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To mine copper or cut cane, outsiders descended on scruffy, fast-growing towns like Mazabuka, hoping to make a new life and where the men went, a sex industry followed with local women touring bars, inns and truck stops to sell sex to newcomers. Zambia was one of the world's worst hit countries, part of an African "AIDS belt" that left millions dead, with 70, people dying a year in the southern African nation at the height of the epidemic in , according to UNAIDS data.
HIV prevalence along key transport routes was especially high, as men and women moved en masse seeking a better life. We had a lot of orphans, a lot of widows , a lot of widowers," said Kanyanda. Every day, you'd pass the graveyard and see people moaning, wailing - yet another funeral.
The roadside graveyard adjoins the hospital - a crowded field of makeshift memorials and formal headstones, trees arching over red-earth mounds that mark the many dead. Hand-scrawled signs point to an agony of lost babies: "beloved daughter Gladsy Mainza" aged two; nearby lies Tia Jonga, who died on Nov. In the mortuary, every day, two, three dead bodies," Stephen Shajanika, Mazabuka's District Health Commissioner, recalled in an interview. Now the people of Zambia have moved on from the worst and are learning to live with its aftermath, helped by a military-style campaign to spread information, test those most at risk, and prescribe drugs to keep AIDS at bay.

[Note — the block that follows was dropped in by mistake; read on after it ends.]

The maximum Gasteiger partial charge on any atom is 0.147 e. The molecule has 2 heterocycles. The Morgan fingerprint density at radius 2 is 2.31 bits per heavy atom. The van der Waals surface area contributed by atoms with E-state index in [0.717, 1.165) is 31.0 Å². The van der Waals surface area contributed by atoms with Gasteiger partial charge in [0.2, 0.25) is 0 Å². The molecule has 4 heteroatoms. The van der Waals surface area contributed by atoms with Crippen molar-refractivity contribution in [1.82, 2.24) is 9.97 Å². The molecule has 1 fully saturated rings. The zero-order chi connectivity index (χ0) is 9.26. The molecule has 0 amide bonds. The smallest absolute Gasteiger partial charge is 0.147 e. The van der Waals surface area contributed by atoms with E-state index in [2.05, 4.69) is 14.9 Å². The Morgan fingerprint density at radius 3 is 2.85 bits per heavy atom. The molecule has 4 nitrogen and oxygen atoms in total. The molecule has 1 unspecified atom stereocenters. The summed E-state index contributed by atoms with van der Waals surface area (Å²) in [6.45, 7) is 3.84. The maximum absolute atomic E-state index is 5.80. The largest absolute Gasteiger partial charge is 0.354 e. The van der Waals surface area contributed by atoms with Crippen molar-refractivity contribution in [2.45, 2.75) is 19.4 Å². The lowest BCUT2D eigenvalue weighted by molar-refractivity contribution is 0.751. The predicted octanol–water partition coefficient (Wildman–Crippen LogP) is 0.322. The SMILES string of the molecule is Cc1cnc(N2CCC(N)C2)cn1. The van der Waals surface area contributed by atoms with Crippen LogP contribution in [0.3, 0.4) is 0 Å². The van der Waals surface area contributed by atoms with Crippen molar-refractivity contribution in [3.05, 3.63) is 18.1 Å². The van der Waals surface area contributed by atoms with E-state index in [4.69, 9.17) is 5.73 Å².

We want to find them. We want to test them. We will do our part and then we empower people who take it very seriously," said Kanyanda.
As the centre of the nation's sugar industry, Mazabuka squats on a busy road in land-locked Zambia, a land of transit criss-crossed by truckers from eight neighbouring countries.